As we have previously explained, many see the drills as a means of acclimatizing people to accept the prospect of martial law. Some in Minneapolis and St. Paul have suggested that police departments agreed to host the drills in return for military equipment from the Pentagon.

As we have seen in Ferguson, Missouri over the last 10 days, such gear is being used to target protesters, journalists and silence the First Amendment as America increasingly begins to resemble a banana republic.

by: tim from: texas
August 20, 2014 5:11 PM
If you hit or charge at at cop you are asking to get shot.never try to fight them unless ur bullet prof

by: Martha Mosley from: Abilene, TX
August 20, 2014 5:10 PM
The picture labeled "Police arrest a man as they break up a crowd of protesters, in Ferguson, Missouri, Aug. 20, 2014." could not have been taken on Aug 20. At the time of this post, it is 4:07PM and the sun is still up on Aug 20. (I'm in the same time zone as St. Louis/Ferguson) The picture was taken at night with lights clearly showing in the photo. If the press does not label its photos with the proper dates and imply this is tonight, before tonight actually happens, how much of the reporting is accurate?

by: Unlicensed Dremel from: Okla., USA
August 20, 2014 5:04 PM
St. Michael's co-felon / robber has now admitted that St. Michael attacked the cop (allegedly): http://bearingarms.com/collapse-radio-station-claims-primary-witness-will-admit-michael-brown-charged-officer-darren-wilson/

Featured Videos

Your JavaScript is turned off or you have an old version of Adobe's Flash Player. Get the latest Flash player.
New Brain Mapping Techniques Could Ease Chronic Paini
X
Shelley Schlender
April 20, 2015 7:03 PM
Pain has a purpose - it can stop you from touching a flame or from walking on a broken leg. As an injury heals, the pain goes away. Usually. But worldwide, one out of every five people suffers from pain that lasts for months and years, leading to lost jobs, depression, and rising despair when medical interventions fail or health experts hint that a pain sufferer is making it up. From Boulder, Colorado, Shelley Schlender reports that new methods for mapping pain in the brain are providing validation for chronic pain and might someday guide better treatment.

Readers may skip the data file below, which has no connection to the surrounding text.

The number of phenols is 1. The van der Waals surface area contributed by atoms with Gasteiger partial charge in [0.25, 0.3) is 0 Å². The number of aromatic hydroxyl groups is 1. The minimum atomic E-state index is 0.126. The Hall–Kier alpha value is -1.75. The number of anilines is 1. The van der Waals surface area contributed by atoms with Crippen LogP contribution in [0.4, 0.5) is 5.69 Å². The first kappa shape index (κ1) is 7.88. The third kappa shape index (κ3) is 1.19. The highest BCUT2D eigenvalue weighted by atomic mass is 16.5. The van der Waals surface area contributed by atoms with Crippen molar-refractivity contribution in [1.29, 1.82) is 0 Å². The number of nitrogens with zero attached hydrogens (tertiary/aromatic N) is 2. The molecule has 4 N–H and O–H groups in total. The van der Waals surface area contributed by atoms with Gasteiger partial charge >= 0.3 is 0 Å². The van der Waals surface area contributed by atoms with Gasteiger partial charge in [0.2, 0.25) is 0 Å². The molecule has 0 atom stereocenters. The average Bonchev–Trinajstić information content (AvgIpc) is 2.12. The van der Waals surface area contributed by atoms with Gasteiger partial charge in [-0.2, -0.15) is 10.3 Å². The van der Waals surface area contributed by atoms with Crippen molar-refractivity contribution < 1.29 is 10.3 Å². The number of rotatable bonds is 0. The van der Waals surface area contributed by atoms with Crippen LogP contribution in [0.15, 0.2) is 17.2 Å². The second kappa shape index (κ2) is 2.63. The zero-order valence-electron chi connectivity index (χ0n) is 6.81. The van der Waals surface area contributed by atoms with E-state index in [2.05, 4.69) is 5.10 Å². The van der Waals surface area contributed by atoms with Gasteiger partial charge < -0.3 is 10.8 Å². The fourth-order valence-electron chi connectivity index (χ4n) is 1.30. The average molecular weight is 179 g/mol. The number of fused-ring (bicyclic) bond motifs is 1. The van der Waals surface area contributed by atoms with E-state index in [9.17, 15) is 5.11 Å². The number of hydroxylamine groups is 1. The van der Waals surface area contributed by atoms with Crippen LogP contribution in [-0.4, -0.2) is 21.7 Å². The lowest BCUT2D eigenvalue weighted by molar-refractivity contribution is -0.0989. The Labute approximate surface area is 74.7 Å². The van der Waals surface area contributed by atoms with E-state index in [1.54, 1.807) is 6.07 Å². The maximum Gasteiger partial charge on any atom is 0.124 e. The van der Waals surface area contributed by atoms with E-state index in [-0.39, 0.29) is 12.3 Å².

Video

Video New Brain Mapping Techniques Could Ease Chronic Pain

From Boulder, Colorado, Shelley Schlender reports that new methods for mapping pain in the brain are providing validation for chronic pain and might someday guide better treatment.
Video

Video Hope, Prayer Enter Fight Against S. Africa Xenophobia

South Africa has been swept by disturbing attacks on foreign nationals. Some blame the attacks on a legacy of colonialism, while others say the economy is to blame. Whatever the cause, ordinary South Africans - and South African residents from around the world - say they're praying for the siege of violence to end. Anita Powell reports from Johannesburg.
Video

Video Italy Rescues Migrants After Separate Deadly Capsize Incident

Italy continued its massive search and rescue operation in the Mediterranean Monday for the capsized boat off the coast of Libya that was carrying hundreds of migrants, while at the same time rescuing Syrian migrants from another vessel off the coast of Sicily. Thirteen children were among the 98 Syrian migrants whose boat originated from Turkey on the perilous journey to Europe.
Video

Video New Test Set to Be Game Changer in Eradicating Malaria

The World Health Organization estimates 3.4 billion people are at risk of malaria, with children under the age of five and pregnant women being the most vulnerable. As World Malaria Day approaches (April 25), mortality rates are falling, and a new test -- well into the last stage of trials -- is having positive results in Kenya. Lenny Ruvaga reports for VOA from Nairobi.
Video

Video Are Energy Needs Putting Thailand's Natural Beauty at Risk?

Thailand's appetite for more electricity has led to the construction of new dams along the Mekong River to the north and new coal plants near the country's famous beaches in the south. A proposed coal plant in a so-called "green zone" has touched off a debate. VOA's Steve Sandford reports.